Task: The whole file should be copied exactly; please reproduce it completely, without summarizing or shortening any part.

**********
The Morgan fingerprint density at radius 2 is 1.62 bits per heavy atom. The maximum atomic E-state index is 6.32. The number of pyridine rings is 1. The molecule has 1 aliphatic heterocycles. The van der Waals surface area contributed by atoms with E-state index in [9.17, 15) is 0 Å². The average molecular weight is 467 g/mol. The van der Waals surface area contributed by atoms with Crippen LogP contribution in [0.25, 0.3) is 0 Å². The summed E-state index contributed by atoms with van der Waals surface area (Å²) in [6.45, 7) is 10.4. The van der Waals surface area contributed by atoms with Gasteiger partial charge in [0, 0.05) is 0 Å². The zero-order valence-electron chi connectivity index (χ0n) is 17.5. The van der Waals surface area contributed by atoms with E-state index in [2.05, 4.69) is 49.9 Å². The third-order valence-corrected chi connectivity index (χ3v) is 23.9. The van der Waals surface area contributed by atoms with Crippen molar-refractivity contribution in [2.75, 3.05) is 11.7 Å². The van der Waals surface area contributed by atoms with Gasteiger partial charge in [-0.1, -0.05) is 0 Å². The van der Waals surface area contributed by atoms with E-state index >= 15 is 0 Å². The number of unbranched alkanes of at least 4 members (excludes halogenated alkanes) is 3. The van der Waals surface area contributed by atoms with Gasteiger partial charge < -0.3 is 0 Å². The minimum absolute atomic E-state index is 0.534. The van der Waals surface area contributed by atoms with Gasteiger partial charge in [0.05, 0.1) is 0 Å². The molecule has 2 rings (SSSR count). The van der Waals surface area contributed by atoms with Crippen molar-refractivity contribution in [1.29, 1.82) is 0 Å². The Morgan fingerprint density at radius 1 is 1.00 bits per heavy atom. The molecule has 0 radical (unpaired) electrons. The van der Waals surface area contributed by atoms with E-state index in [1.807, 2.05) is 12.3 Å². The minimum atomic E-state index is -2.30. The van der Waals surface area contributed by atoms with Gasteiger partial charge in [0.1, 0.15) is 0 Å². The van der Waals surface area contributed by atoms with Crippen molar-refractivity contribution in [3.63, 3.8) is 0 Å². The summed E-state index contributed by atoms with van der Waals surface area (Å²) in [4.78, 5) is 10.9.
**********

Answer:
The Morgan fingerprint density at radius 2 is 1.62 bits per heavy atom. The maximum atomic E-state index is 6.32. The number of pyridine rings is 1. The molecule has 1 aliphatic heterocycles. The van der Waals surface area contributed by atoms with E-state index in [9.17, 15) is 0 Å². The average molecular weight is 467 g/mol. The van der Waals surface area contributed by atoms with Crippen LogP contribution in [0.25, 0.3) is 0 Å². The summed E-state index contributed by atoms with van der Waals surface area (Å²) in [6.45, 7) is 10.4. The van der Waals surface area contributed by atoms with Gasteiger partial charge in [0, 0.05) is 0 Å². The zero-order valence-electron chi connectivity index (χ0n) is 17.5. The van der Waals surface area contributed by atoms with E-state index in [2.05, 4.69) is 49.9 Å². The third-order valence-corrected chi connectivity index (χ3v) is 23.9. The van der Waals surface area contributed by atoms with Crippen molar-refractivity contribution in [2.75, 3.05) is 11.7 Å². The van der Waals surface area contributed by atoms with Gasteiger partial charge in [-0.1, -0.05) is 0 Å². The van der Waals surface area contributed by atoms with E-state index >= 15 is 0 Å². The number of unbranched alkanes of at least 4 members (excludes halogenated alkanes) is 3. The van der Waals surface area contributed by atoms with Gasteiger partial charge < -0.3 is 0 Å². The minimum absolute atomic E-state index is 0.534. The van der Waals surface area contributed by atoms with Gasteiger partial charge in [0.05, 0.1) is 0 Å². The molecule has 2 rings (SSSR count). The van der Waals surface area contributed by atoms with Crippen molar-refractivity contribution in [1.29, 1.82) is 0 Å². The Morgan fingerprint density at radius 1 is 1.00 bits per heavy atom. The molecule has 0 radical (unpaired) electrons. The van der Waals surface area contributed by atoms with E-state index in [1.807, 2.05) is 12.3 Å². The minimum atomic E-state index is -2.30. The van der Waals surface area contributed by atoms with Gasteiger partial charge in [0.1, 0.15) is 0 Å². The van der Waals surface area contributed by atoms with Crippen molar-refractivity contribution in [3.63, 3.8) is 0 Å². The summed E-state index contributed by atoms with van der Waals surface area (Å²) in [4.78, 5) is 10.9.